Monday, 5 October 2015

Tory hubris does not add up

As the Conservative Party rolls into Manchester, their emphasis is on presentation and on exploiting the perceived weakness of the left.  Osborne's slimy utterances and the mendacious claims of one nation Toryism are the soundbites, while underneath the various forms of primeval throwback are chuntering away with nostalgia for a bygone era of fealty and rigid hierarchy.  For every potential modern policy, there are snivelling and foul throwbacks that should act as a salutary reminder that, much as the Blairites failed to capture the Labour Party, the Tories remain the Nasty Party.

Sometimes it is not the fault of the mainstream party.  When the self-styled and mendacious Taxpayer's Alliance (the single apostrophe is appropriate since it is not a membership organisation but a mouthpiece for gibbering right-wing lunatics) calls for cuts to pensioner benefits to be brought forward because, not merely statistically many of the recipients will be dead or too befuddled to notice before the next General Election, this is not surprising.  When Jeremy "Rhyming Slang" Hunt regards cutting tax credits as some kind of moral crusade to remove British workers' rights and emulate such paragons as China and the USA, it is clear that the asylum has been well and truly breached.

The Tories are currently in a honeymoon period.  Illegitimately elected, a point which needs to be rammed home every time they bang on about rights and self-determination for other elections, their base is built on sand.  Huge swathes of Great Britain are no-go areas for them, and the towering achievement of less than a quarter of the eligible electorate supporting them is not one they are particularly comfortable with.  An unbalanced recovery continues, but prone to disruption from squalls beyond Europe, and the housing bubble looks set to create more division going forward.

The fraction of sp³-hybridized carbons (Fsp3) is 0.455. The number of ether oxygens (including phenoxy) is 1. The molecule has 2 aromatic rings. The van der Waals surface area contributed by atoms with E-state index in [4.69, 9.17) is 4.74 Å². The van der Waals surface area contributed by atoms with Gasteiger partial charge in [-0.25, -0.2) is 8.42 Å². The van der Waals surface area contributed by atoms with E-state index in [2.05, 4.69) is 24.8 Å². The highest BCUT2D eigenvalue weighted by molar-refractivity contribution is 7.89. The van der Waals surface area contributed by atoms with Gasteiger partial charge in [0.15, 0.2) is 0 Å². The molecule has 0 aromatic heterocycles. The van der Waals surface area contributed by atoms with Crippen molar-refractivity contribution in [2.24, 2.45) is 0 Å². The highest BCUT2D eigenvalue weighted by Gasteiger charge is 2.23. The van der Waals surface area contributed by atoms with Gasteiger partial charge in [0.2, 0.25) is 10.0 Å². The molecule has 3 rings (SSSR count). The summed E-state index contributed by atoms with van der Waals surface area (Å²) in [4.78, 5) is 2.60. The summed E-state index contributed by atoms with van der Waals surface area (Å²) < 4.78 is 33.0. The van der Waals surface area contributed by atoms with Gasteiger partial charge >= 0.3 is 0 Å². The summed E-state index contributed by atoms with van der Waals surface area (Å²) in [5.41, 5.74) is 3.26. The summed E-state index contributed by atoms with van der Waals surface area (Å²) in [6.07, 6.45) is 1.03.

Against this background, most government departments are going to be cutting between a quarter and two fifths of their expenditure after Osborne's spending review this autumn.  Compared to the austerity-lite that the Coaltion perpetrated, this is savage and will resonate into areas of Tory heartlands where their own sense of entitlement will be rattled.  A division over Europe will magnify as the referendum campaign heats up, and the Tories will then have their own leadership to worry about.  Not exactly a glowing prospect, even with four years to go until the next election campaign commences its progress.

Appealing to a "one nation" narrative is clever spin now, given that their mavens and echo-chambers have been alleging that Corbyn's mainstream democratic socialism is some form of extreme Maoism - I'm quite surprised that there haven't been parallels drawn between Islington today and Cambodia in 1975 by some of the more hysterically raving lunatics.  This won't work as services collapse and society becomes more polarised.

This is not in itself a gaping opportunity for the left and centre to grasp, merely a necessary and sufficient condition.  When the enemy is sliding back into a morass, the time is right for a clear alignment and statement of an alternative position.  The Tories are doing themselves no favours with their current hypocritical maunderings on minimum wages and tax credit, the distorting mirror will see to that.  They have not shot themselves fatally as yet, but the omens are not good for the remainder of the current Parliament.

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